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10 Films That Were Made To Be Viewed on the Big Screen

Every Christopher Nolan Movie Christian Bale, Michael Caine, and Christopher Nolan
Image Credit: Warner Bros. Entertainment Inc.

Every movie is better in the theater. Some movies, though, become remarkably less impressive when viewed on a screen that’s any smaller than 70 feet tall by 40 feet wide. These movies were made for the theater, like bacon was made for eggs or peanut butter was made for jelly.

1. Mad Max: Fury Road (2015)

Mad Max Fury Road Hugh Keays-Byrne, Nathan Jones, Richard Norton, and Iota
Image Credit: Warner Bros.

George Miller’s off-the-wall take on the classic dystopian franchise kept theatergoers’ eyelids peeled and heart rates elevated throughout.

The in-theater Mad Max experience was so impossibly engrossing that some viewers were immediately disappointed to walk outside and realize they were still driving a Kia Forte, not one of the war rigs from Miller’s visual rollercoaster.

2. Every Christopher Nolan Movie

Every Christopher Nolan Movie Christian Bale, Michael Caine, and Christopher Nolan
Image Credit: Warner Bros. Entertainment Inc.

At what point will we crown Christopher Nolan as the Stanley Kubrick of his generation? Every single one of his films is made for theaters. Memento, The Dark Night, Inception, The Dark Knight Rises, Interstellar, Dunkirk, and Tenet all feel cheapened if you watch them on a small or even medium-sized screen.

Nolan understands the power of the big screen, and he utilizes every square millimeter of it to full effect.

3. The Great War Movies

Full Metal Jacket Adam Baldwin and Matthew Modine
Image Credit: Warner Bros. Entertainment.

It’s difficult to pick a single war movie to hold this spot on the list. Every critically-acclaimed, high-budget war film deserves a theater viewing, from Full Metal Jacket to Saving Private Ryan, Patton, Paths of Glory, Black Hawk Down, American Sniper, and Paths of Glory.

Can we petition AMC to run an in-theater Band of Brothers marathon? That is something the people deserve.

4. Star Wars: Episode IV – A New Hope (1977)

Star Wars Episode IV - A New Hope Carrie Fisher, James Earl Jones, David Prowse, and Al Lampert
Image Credit: 20th Century Studios.

It’s difficult to communicate to the younger generations what it was like to see the first Star Wars film on the big screen in 1977. The intergalactic firefights, barren desert backdrops, and completely fictional but wholly convincing characters delivered viewers from their theater seats into a galaxy far, far away,

“Seminal” perfectly describes Wars-heads’ first theater viewing of A New Hope.

5. The Lord of the Rings Trilogy (2001-2003)

The Lord of the Rings Trilogy (2001-2003)
Image Credit: New Line Cinema.

The Lord of the Rings: Fellowship of the Ring was single-handedly responsible for a generation of young men and women shedding their shoes, growing out their body hair, and smoking pipes for three years straight. Or was I the only one inspired to go Shire Style?

In all seriousness, if you saw the first Lord of the Rings in a theater, there was no chance you would wait for the second two to be released on DVD.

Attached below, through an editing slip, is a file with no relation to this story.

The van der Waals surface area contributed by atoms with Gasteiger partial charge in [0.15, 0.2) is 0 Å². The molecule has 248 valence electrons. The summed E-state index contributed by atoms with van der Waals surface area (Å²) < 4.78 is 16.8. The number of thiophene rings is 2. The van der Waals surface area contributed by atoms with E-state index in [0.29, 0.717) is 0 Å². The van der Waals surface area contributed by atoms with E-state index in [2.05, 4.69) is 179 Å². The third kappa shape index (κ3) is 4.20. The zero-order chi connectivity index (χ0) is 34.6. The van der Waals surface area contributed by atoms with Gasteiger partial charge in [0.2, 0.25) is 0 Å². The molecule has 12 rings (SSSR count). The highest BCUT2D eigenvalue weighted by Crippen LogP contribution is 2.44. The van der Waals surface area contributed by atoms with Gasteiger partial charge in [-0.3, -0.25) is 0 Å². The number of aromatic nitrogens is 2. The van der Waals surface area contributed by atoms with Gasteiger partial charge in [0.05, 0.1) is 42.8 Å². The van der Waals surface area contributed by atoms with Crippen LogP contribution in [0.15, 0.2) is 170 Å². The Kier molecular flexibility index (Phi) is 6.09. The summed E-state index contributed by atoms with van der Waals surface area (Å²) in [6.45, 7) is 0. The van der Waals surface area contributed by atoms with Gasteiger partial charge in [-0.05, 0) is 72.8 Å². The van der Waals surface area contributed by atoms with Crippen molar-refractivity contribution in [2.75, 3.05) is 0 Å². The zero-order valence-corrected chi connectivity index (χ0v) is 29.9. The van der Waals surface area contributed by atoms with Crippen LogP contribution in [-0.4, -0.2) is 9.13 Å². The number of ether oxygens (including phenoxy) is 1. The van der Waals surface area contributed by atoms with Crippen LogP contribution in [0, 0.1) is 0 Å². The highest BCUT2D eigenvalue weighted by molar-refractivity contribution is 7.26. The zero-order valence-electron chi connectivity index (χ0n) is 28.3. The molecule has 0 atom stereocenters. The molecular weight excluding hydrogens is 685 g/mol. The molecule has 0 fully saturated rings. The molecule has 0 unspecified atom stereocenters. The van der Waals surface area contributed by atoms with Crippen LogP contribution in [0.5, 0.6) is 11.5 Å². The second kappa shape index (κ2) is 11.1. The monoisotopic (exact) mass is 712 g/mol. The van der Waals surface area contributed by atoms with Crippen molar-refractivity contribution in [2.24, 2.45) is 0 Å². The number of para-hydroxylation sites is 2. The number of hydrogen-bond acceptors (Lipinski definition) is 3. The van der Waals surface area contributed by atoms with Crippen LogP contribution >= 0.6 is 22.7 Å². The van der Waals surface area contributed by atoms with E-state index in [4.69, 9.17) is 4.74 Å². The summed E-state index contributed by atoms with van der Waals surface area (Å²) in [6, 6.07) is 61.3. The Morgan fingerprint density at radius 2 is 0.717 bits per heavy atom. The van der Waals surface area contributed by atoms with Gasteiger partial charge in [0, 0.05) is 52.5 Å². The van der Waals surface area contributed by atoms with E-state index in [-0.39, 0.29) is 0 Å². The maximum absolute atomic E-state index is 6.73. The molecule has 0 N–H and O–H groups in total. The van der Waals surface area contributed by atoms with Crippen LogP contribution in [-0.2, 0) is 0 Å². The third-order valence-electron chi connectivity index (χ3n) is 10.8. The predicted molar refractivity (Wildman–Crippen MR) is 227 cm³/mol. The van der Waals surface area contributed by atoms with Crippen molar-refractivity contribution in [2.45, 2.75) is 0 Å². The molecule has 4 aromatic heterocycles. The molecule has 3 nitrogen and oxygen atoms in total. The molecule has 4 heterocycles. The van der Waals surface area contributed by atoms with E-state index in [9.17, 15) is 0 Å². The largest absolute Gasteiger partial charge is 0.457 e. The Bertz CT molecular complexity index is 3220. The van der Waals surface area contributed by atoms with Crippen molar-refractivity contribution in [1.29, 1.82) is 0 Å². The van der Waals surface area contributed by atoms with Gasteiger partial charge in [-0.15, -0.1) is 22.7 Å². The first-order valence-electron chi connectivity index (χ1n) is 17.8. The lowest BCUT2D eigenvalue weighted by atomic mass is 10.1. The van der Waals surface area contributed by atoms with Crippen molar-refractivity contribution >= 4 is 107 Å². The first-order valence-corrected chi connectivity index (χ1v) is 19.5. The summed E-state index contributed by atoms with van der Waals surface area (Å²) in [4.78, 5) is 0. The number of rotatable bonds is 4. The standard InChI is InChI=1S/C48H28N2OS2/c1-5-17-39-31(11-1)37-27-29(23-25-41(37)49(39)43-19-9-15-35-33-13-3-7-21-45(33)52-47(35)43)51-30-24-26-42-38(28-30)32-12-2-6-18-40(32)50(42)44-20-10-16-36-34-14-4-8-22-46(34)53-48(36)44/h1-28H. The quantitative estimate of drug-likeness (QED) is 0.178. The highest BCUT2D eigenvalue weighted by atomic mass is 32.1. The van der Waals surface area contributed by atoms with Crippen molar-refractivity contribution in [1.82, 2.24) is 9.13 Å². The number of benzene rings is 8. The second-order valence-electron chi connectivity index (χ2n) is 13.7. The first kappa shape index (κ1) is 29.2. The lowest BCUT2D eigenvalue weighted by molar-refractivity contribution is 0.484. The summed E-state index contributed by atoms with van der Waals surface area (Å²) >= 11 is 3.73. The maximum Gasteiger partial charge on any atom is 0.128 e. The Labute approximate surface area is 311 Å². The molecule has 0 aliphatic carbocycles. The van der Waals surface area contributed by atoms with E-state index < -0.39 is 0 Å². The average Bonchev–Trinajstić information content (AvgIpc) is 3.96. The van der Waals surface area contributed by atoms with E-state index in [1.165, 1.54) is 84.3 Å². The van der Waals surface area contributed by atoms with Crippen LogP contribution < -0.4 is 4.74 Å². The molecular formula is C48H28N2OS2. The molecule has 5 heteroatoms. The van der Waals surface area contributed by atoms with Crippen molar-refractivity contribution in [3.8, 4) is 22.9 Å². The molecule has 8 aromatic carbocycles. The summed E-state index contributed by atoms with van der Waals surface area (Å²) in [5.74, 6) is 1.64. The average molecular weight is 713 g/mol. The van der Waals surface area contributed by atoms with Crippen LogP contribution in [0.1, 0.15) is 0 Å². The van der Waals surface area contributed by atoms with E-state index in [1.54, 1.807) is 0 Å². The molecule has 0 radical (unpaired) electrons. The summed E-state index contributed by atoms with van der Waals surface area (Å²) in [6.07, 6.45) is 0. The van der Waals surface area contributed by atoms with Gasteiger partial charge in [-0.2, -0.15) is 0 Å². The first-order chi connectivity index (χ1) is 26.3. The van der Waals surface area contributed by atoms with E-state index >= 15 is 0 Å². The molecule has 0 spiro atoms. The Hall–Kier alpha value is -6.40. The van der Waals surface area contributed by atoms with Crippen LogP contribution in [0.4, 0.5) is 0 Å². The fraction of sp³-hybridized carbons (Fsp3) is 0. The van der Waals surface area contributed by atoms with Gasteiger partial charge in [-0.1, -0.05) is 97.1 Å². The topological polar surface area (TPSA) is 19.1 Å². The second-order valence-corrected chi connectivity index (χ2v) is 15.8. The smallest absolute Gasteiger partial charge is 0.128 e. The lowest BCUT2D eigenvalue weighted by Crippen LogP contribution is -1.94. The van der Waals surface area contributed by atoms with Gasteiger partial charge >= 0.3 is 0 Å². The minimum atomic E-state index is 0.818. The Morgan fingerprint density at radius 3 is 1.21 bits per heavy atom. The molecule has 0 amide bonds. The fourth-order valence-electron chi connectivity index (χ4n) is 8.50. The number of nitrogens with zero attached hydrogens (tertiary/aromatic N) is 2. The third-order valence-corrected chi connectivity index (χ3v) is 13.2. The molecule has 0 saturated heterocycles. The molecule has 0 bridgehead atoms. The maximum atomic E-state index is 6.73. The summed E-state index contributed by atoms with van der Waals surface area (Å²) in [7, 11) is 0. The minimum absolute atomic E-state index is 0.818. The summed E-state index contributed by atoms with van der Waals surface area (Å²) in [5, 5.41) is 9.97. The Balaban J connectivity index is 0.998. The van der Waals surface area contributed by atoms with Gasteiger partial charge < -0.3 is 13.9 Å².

6. Heat (1995)

Heat Robert De Niro
Image Credit: Twentieth Century Fox Home Entertainment.

I’d pay full ticket price just to watch the 18-wheeler smash into the Brinks truck in Heat, arguably the best heist film ever made. If permitted, I’d rather watch the entire movie in the theater.

Millennials may have had it all handed to us, but we never got to see Heat in theaters. I feel aggrieved.

7. Rush (2013)

Rush Daniel Brühl and Chris Hemsworth
Image Credit: Universal Pictures.

The true story of the Formula One rivalry between Niki Lauda and James Hunt is what movie theaters were made for. Director Ron Howard filmed real-life Formula One cars on real-life race tracks, and it shows.

If you’re ever fortunate enough to have a local movie theater screen Rush, or you have a well-endowed pal with a theater in their home, take your blood pressure medicine, buckle up, and enjoy one of the better racing movies of its cinematic era.

8. The Mummy (1999)

The Mummy Brendan Fraser, Rachel Weisz, and Arnold Vosloo
Image Credit: Universal Pictures.

The Mummy is a modern response to Indiana Jones, offering boundless adventure while never taking itself too seriously. The combination of precarious hot-air balloon rides, claustrophobic raids of Egyptian pyramids, and immersion in mummy lore makes this movie fit for the theater.

Now that 1999 is more than two decades ago, you might eventually find a local theater airing The Mummy on classic movie night. Don’t miss your chance if it doesn’t make you feel too old.

9. Jaws (1975)

Jaws Richard Dreyfuss and Dick Young
Image Credit: Universal Pictures.

One self-deprecating movie fan remembers seeing Jaws in theaters, adding, “I’m old.” They assure you that those born after 1975 missed out big-time by watching Jaws on their Samsung or LG. Nothing like taking a bite of movie-theater popcorn while a great white shark takes a bite out of Captain Quint’s hull.

10. Titanic (1997)

Titanic Leonardo DiCaprio and Kate Winslet
Image Credit: Paramount Pictures.

Titanic seems topical, so why not include it on this list? The epic movie’s stunning visuals were so compelling that viewers were giddy to sit in the theater for more than three hours (not even counting the previews).

All the brouhaha surrounding the Titanic has made some question just how historically accurate the film, and the Titanic story as we know it, really is.


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Tropic Thunder Ben Stiller
Image Credit: Dreamworks.

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Source: Reddit.

Written by Sam Mire

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